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duttala narayana reddy in his flourishing chickpea field outcome intensification a c-change in southern india d uttala narayana reddy a chickpea farmer and head of a household of 10 is a contented man along with his neighbors in kurnool district andhra pradesh southern india he is reaping the vast benefits of the chickpea revolution that triggered significant improvements in the living standards of farmers in nearly 100 villages of the district to appreciate the chickpea revolution in southern india we need to go back a few decades northern india with its long winters has the most suitable conditions for chickpea cultivation however expansion of irrigation and high-input agriculture led to large replacement of chickpea by wheat and other cash crops during 196465 the chickpea area in northern india punjab haryana uttar pradesh and bihar states was 5.14 million hectares it has now shrunk to only 0.73 million hectares chickpea garbanzo or bengal gram is the most produced and consumed pulse crop of india contributing 40 of the country s pulse production india is the largest chickpea producing country with 67 share of total global production despite this chickpea production in india is not adequate to meet domestic demand making it the largest importer of chickpea for many years icrisat in partnership with the indian council of agricultural research icar and state agricultural universities saus developed short-duration chickpea varieties with high yield potential and resistance to fusarium wilt which were well adapted to short season environments of central and southern india thirty-five varieties have been released through this partnership mainly in central and southern india where the cropping season is shorter and warmer than in the north the chickpea area in central madhya pradesh maharashtra and southern states andhra pradesh karnataka increased from 2.05 m ha in 196465 to 5.56 million ha in 2008-09 this increase helped india to meet import demands the chickpea revolution in southern india is particularly apparent in the state of andhra pradesh short-duration chickpea varieties such as jg 11 kak 2 jaki 9218 and vihar developed through partnership with saus in india have been rapidly adopted and now cover over 90 of the chickpea area acharya ng ranga agricultural university the public seed sector and progressive farmers played important roles in the spread of improved varieties the chickpea area in andhra pradesh was 163,000 ha during 1999-2000 and 90 of this area was under the four-decade old chickpea variety annigeri during the last 10 years from 1999 to 2009 chickpea area has increased from 163,000 to 628,000 hectares and production has increased from 95,000 to 884,000 tons/year 8 icrisat annual report 2010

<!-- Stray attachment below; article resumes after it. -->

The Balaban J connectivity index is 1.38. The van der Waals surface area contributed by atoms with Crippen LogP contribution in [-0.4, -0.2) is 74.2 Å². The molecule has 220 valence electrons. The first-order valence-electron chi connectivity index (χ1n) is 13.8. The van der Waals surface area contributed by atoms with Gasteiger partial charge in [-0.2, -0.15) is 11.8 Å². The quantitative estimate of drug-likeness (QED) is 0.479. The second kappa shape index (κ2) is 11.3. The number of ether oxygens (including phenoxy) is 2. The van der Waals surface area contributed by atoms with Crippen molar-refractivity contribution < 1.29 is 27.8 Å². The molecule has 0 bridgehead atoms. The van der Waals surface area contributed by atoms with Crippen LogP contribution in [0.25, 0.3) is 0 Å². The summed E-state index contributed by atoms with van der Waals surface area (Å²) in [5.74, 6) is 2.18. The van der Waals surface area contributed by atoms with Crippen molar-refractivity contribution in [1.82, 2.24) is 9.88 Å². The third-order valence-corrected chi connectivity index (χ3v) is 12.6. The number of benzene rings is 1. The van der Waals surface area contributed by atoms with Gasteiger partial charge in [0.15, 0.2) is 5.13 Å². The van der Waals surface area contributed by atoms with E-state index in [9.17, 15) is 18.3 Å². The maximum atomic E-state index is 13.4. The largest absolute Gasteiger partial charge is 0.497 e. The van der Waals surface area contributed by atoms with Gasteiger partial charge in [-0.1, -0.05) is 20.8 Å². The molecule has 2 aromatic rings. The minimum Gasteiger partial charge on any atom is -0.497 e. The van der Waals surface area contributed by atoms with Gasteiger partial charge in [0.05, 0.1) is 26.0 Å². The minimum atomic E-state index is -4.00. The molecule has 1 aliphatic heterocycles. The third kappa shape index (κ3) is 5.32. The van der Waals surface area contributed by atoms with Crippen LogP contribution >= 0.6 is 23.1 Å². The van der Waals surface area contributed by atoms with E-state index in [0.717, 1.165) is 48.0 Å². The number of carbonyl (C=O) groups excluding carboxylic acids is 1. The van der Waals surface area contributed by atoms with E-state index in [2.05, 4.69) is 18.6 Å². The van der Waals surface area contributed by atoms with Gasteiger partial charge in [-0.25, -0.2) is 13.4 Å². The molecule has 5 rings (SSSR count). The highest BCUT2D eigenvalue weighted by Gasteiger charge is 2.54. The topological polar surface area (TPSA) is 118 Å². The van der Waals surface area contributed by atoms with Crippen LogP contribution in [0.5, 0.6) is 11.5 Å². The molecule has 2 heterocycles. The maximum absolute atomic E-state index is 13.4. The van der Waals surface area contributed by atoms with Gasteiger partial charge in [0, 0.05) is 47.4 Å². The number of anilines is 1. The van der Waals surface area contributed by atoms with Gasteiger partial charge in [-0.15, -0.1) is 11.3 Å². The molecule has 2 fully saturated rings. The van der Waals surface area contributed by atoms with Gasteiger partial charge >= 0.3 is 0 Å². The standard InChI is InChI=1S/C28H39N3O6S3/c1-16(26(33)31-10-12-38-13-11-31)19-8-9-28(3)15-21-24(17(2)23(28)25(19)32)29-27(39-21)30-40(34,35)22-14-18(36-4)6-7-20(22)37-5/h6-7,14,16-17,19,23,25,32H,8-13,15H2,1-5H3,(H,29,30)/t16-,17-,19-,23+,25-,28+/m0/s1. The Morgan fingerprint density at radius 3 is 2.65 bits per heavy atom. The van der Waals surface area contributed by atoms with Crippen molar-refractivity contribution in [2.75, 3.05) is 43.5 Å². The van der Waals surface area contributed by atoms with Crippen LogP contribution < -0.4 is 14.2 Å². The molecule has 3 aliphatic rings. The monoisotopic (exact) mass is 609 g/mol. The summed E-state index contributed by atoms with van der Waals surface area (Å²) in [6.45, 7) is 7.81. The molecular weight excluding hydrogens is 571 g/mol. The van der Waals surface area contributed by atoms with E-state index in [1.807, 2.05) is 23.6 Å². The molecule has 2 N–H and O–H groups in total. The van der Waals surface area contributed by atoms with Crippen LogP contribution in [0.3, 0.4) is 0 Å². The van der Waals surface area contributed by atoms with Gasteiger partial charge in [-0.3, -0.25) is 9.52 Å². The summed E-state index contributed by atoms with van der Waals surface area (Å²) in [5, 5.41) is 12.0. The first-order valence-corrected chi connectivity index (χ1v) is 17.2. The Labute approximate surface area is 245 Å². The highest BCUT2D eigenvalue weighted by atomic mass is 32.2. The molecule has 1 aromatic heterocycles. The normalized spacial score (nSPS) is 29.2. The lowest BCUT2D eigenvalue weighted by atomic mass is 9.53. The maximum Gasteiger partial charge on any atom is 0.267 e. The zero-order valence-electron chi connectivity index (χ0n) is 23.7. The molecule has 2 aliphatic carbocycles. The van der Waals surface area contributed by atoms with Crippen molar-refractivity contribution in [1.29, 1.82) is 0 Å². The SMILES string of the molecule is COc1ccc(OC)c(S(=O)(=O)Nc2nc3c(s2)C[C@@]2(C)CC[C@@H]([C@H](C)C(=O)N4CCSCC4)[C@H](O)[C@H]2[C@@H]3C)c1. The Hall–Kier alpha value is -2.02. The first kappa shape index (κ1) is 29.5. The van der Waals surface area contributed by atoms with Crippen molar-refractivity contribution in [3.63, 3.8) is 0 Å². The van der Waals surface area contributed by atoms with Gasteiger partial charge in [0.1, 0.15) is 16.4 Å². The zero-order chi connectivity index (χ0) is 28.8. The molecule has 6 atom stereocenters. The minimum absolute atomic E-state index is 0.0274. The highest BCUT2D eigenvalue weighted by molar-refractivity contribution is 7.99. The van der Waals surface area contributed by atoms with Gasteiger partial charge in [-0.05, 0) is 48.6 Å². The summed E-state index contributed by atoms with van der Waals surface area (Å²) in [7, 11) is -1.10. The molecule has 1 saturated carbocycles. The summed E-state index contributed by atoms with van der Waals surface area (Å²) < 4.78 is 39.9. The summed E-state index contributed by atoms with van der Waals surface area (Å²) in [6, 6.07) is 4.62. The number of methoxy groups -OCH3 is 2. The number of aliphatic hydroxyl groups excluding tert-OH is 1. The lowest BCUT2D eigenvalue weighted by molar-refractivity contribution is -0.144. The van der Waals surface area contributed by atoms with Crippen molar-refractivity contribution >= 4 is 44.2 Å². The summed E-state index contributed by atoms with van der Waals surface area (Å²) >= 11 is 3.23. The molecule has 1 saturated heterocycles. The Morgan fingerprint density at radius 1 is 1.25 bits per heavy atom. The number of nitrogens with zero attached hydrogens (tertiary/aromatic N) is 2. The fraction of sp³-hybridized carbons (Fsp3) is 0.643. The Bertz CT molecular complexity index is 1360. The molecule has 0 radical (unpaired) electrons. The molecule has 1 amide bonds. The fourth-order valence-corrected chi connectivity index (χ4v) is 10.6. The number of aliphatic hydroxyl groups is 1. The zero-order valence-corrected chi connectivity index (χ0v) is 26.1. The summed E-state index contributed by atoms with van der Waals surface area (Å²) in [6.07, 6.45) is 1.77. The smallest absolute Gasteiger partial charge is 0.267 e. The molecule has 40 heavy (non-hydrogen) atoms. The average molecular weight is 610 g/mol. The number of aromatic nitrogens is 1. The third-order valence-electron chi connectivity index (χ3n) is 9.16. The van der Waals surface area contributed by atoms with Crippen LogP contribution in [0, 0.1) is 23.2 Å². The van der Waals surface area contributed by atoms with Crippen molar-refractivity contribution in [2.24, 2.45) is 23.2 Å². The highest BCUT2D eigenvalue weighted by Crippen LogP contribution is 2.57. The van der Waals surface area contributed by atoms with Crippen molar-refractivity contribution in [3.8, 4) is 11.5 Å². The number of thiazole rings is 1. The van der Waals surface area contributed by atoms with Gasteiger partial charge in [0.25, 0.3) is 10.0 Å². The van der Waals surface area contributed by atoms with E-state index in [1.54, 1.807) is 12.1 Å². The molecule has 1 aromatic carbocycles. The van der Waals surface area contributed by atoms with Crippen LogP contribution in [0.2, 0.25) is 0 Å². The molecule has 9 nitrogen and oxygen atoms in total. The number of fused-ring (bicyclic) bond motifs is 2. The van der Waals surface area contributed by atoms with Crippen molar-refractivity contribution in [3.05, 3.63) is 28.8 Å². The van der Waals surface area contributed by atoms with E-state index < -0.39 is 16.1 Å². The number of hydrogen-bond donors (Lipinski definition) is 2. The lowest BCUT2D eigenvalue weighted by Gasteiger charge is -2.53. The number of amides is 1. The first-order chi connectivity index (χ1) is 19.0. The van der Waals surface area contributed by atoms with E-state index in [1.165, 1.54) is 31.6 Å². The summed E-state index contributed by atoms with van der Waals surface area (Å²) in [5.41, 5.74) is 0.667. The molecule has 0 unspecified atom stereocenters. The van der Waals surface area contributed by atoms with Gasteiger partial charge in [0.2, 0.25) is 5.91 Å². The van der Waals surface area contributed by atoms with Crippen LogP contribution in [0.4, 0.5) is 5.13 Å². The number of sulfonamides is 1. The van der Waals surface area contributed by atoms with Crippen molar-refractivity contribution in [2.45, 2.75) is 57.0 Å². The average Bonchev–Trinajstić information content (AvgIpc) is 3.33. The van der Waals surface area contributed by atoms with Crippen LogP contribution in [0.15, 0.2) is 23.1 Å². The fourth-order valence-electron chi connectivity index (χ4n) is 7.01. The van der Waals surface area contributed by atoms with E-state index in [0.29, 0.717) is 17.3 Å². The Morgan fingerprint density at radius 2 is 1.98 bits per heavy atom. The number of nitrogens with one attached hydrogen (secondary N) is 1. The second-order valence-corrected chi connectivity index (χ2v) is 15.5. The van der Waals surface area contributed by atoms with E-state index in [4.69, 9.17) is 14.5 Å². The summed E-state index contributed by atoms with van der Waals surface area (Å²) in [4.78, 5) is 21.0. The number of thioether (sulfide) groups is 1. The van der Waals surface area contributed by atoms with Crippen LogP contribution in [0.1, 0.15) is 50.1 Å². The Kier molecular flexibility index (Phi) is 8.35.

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bumper harvest of chickpea being taken to market for sale the increase in productivity levels from 583 kg/ha to 1400 kg/ha during this period is most remarkable andhra pradesh once considered an unfavorable state for chickpea cultivation has today the highest yields for chickpea in india with an average yield of 872 kg/ha australia mexico myanmar and canada are the major chickpea exporting countries the total chickpea production of andhra pradesh is now close to the total chickpea production of these countries the phenomenal increase in andhra pradesh has helped india to better meet its domestic demand for the first time in three decades india was the net exporter of chickpea in 2007 as its exports 162,000 tons exceeded the imports 145,000 tons earlier duttala narayana reddy and his friends cultivated sorghum their incomes were just enough to meet basic necessities and food requirements after switching to chickpea cultivation they found that during the drought years as well as during years of heavy rain varieties such as jg11 and vihar do well with minimum crop loss compared to the old varieties incomes have increased from $75/ha to $500/ha the chickpea area in andhra pradesh expanded as farmers replaced crops such as sorghum cotton chilies and tobacco with chickpea which is less labor intensive and more profitable the chickpea variety jg11 developed through partnership with jawaharlal nehru krishi vishwa vidyalaya agricultural university jabalpur is currently the most popular variety in andhra pradesh covering about 80 of the chickpea area this variety spread very rapidly during the recent years and there was a huge demand for seed public seed corporations produced over 46,000 tons certified seed of jg11 in a period of 3 years 2008­2010 which is a record for any chickpea variety in india farmers benefitting the most are in kurnool district since chickpeas are grown only during the postrainy season november to may and also due to mechanization farmers with extra time on their hands are taking up dairy farming in addition to chickpea cultivation they now earn additional incomes of $2,250 to $3,250 per year these farmers have acquired television sets motor bikes tractors and threshers they now live in brick houses as opposed to the earlier huts and mud dwellings narayana reddy is educating his grandchildren in a residential school a practice not common among the farming community and some farmers are actually saving about $4,500 a year in their bank accounts there has been a transformation from subsistence to market-oriented cultivation for chickpea in andhra pradesh which provides an excellent example of imod the success story of chickpea in andhra pradesh is proof positive that adoption of technologies with adequate support systems can enhance production of chickpea in other regions of south asia and sub-saharan africa where yield levels continue to remain low icrisat annual report 2010 9